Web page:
Train Etiquette: 10 Rules of Riding the Rails

No 'Manspreading'
Dude, remember you only paid for one seat. Charlie Schuck/UpperCut Images/Getty Images

The message is plastered all over New York City's subway cars on 46-inch (117-centimeter) or 72-inch (183-centimeter) placards: "Dude ... Stop the Spread, Please." The message refers to the dreaded "manspread," the practice many males have of sitting in a slouched position with their legs spread wide open in a "V." What's the big deal? When a guy manspreads, he typically takes up two seats -- and sometimes three -- as his knees and legs extend into the seating space on either side of him. That's rude. And gross. Further, the position is a bit of an intimate one, which makes some people uncomfortable. Women sometimes view manspreading as an aggressive posture, which can be a bit unnerving.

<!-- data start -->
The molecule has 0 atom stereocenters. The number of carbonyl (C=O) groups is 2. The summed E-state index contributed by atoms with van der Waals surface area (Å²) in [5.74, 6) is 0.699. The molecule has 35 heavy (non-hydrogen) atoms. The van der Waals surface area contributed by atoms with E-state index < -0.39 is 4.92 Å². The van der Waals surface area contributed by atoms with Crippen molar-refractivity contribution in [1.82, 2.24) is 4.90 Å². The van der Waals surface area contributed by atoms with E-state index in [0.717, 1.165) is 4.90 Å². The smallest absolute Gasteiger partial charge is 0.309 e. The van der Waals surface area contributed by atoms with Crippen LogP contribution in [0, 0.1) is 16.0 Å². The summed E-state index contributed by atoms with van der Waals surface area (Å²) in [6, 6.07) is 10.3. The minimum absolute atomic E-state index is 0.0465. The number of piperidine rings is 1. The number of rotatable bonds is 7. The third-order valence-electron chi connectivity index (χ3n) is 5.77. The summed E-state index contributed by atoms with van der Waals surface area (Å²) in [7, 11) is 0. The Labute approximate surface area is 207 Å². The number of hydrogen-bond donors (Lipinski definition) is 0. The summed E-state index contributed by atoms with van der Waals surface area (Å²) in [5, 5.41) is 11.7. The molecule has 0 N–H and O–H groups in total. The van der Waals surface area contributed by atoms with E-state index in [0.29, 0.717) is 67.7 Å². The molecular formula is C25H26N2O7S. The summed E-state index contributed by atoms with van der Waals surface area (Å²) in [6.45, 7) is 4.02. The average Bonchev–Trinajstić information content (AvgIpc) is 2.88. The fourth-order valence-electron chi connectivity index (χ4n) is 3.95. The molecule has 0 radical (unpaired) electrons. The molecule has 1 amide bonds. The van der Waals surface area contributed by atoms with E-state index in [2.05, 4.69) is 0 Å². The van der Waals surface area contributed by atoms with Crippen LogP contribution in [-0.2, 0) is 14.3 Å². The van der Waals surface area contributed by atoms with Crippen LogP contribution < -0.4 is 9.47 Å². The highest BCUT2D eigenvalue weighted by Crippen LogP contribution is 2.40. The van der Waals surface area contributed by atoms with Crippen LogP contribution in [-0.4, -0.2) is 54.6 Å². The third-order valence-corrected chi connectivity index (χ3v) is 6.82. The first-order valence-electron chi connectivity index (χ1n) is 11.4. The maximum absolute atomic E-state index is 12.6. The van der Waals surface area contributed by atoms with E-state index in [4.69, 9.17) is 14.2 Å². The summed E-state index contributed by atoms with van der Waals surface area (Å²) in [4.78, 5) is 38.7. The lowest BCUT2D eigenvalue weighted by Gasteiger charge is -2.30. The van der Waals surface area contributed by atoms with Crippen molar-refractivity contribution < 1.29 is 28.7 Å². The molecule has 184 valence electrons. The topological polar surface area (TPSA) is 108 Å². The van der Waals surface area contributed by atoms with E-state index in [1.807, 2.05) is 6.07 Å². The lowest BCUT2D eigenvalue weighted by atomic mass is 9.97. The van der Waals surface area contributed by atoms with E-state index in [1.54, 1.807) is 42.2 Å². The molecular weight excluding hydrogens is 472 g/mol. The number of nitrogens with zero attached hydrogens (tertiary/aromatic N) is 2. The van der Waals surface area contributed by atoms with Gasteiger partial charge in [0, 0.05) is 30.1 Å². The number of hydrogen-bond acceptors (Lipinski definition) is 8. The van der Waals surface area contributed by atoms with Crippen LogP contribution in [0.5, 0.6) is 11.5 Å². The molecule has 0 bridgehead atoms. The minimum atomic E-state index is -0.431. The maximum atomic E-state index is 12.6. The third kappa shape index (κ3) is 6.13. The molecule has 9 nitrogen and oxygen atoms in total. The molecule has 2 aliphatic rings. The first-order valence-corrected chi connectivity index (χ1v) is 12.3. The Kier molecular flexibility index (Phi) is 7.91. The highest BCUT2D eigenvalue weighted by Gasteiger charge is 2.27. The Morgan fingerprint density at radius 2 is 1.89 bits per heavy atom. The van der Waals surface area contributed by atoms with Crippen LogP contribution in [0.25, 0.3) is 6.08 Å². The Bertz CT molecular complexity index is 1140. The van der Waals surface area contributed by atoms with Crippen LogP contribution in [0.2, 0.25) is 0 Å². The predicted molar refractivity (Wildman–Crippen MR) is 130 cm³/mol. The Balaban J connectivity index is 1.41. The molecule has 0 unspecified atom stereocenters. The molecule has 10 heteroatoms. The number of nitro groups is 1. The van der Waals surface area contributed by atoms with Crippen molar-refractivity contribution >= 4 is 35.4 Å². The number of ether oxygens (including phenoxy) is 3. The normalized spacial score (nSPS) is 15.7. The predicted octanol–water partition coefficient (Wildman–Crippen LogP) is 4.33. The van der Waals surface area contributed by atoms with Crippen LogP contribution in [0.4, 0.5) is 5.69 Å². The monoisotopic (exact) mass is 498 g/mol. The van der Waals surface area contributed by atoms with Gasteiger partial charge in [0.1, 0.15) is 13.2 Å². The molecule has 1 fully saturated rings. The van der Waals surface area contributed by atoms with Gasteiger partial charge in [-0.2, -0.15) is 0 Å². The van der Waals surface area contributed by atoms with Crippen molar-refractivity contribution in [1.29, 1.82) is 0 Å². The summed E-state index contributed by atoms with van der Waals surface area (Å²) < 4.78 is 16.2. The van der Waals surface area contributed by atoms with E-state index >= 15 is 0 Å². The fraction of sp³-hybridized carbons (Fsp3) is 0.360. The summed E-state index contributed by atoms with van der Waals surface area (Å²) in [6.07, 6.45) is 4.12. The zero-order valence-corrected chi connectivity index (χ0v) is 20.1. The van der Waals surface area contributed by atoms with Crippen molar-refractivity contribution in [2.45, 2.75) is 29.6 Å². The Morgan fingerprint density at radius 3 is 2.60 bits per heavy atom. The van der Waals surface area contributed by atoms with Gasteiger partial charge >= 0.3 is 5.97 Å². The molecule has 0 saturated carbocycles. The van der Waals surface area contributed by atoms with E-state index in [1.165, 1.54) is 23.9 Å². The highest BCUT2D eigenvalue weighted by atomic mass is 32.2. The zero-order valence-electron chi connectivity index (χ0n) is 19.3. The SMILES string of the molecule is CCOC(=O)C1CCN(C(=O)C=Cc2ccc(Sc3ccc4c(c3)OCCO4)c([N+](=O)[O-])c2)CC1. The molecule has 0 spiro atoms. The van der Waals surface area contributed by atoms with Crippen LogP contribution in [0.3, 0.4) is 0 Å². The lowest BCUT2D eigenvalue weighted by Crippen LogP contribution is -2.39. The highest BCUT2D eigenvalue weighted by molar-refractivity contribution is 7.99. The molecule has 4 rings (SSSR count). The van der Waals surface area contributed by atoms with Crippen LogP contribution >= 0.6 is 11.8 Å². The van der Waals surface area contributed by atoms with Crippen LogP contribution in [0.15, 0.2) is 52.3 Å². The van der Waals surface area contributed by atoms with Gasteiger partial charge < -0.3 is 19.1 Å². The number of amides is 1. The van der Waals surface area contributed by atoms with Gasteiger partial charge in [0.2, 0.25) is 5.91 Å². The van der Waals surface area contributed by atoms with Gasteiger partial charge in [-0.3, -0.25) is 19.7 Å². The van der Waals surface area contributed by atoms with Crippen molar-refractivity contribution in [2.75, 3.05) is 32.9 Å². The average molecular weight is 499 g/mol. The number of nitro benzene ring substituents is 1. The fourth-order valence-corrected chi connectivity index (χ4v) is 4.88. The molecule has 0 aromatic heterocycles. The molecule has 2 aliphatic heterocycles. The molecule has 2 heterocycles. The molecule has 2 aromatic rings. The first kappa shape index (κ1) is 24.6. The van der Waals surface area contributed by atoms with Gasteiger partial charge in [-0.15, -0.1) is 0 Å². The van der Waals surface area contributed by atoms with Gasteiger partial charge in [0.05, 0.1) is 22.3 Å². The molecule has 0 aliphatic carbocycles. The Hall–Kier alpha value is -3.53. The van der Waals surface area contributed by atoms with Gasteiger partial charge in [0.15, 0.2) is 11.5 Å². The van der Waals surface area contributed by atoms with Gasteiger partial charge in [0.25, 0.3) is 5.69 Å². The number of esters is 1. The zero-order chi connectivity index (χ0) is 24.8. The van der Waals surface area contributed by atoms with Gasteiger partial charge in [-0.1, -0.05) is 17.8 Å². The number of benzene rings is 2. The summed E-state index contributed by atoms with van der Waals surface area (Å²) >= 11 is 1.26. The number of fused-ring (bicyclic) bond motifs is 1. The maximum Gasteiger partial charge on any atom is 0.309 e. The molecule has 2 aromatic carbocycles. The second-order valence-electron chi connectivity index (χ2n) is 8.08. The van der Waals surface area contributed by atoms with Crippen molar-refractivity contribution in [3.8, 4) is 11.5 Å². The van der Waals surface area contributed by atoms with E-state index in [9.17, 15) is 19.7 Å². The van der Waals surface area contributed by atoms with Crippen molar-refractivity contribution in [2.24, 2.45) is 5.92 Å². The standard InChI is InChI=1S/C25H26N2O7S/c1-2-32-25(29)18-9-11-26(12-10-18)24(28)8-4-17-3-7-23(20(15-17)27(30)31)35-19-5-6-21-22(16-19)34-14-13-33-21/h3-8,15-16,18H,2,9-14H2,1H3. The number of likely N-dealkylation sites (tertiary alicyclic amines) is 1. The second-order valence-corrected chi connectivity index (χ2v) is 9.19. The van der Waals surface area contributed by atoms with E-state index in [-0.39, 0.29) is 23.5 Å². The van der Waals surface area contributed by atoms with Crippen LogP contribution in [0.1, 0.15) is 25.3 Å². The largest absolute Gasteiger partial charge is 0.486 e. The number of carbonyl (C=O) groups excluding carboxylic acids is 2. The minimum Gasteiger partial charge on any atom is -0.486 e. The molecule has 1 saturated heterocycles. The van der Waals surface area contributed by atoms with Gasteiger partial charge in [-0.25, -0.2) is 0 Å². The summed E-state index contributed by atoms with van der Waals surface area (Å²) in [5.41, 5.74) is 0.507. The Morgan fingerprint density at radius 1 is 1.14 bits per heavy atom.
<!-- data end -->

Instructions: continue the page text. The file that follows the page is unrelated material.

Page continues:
Interestingly, this was also a problem in the 1940s and '50s. The New York Transit Museum has a decades-old public service campaign poster that depicts a guy manspreading, although in the poster he's more politely dubbed a "space hog." So if a dude can't manspread, what's the alternative? One etiquette expert said the proper position is legs parallel, rather than in a V-shape. Or he can cross his legs at the ankle. The short train ride won't affect virility [source: Fitzsimmons].